The management board member must submit a request for a “certificate of good conduct for presentation to a German authority” and a “European certificate of good conduct for presentation to a German authority” to his or her local registration office (Meldebehörde) (section 30 (2) sentence 1 of the BZRG) or electronically to the Federal Office of Justice (section 30c of the BZRG). German nationals who reside outside the Federal Republic of Germany may apply directly to the Federal Office of Justice as the registration authority (section 30 (3) sentence 1 of the BZRG).
To allow BaFin to allocate the certificates of good conduct which it receives to the undertaking to which the relevant management board member is to be appointed, the name of the notifying undertaking and the BAK number have to be indicated as the reference. The BAK number is a six-digit number which BaFin assigns to each institution for internal classification purposes. It forms part of the BaFin reference number under which correspondence with an institution is registered and is listed in BaFin’s database of undertakings as the “ID”. BaFin is responsible for issuing and publishing a BAK number. The BAK number of an institute can be found on the website of the Federal Financial Supervisory Authority (www.bafin.de).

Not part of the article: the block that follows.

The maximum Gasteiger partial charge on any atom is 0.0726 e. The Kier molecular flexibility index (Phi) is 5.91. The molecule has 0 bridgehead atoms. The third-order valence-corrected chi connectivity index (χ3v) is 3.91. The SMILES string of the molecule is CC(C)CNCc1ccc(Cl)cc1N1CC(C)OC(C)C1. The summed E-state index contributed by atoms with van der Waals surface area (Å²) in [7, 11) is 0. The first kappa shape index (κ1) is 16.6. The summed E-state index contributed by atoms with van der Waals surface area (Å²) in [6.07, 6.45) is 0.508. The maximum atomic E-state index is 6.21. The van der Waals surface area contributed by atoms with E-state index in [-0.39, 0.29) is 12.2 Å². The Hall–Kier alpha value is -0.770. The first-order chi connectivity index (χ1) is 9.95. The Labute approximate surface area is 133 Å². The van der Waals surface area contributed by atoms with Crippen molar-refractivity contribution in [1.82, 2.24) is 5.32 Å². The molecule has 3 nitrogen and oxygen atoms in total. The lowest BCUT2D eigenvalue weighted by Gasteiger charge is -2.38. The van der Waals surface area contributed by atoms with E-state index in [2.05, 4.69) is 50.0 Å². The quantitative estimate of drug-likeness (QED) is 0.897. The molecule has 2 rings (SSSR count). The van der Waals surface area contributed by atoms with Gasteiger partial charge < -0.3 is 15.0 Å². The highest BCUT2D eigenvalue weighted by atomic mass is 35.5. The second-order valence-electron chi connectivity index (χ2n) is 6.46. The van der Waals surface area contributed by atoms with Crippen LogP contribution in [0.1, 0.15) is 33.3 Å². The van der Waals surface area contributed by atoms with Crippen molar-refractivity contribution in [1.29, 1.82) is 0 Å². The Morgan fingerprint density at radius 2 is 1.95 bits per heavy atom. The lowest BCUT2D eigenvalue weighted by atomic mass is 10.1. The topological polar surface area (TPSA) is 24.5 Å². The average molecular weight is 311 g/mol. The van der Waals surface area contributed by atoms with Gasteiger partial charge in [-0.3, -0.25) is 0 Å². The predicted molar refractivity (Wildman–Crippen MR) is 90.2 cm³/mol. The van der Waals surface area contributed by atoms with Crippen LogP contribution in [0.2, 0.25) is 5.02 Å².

The certificate of good conduct for official purposes must be up-to-date, i.e. at the time of notification of intent it may not be more than three months old. The date of the document’s issue will be key for this purpose.
In the event that a certificate of good conduct is to be used within BaFin for further checks as to the reputation of a person, this document may not be more than twelve months old. The Federal Office of Justice will send both the “certificate of good conduct for presentation to a German authority” and the “European certificate of good conduct for presentation to a German authority” directly to BaFin. There is no need to request additional copies for the Deutsche Bundesbank or the auditing association, in the case of credit institutions that are members of one.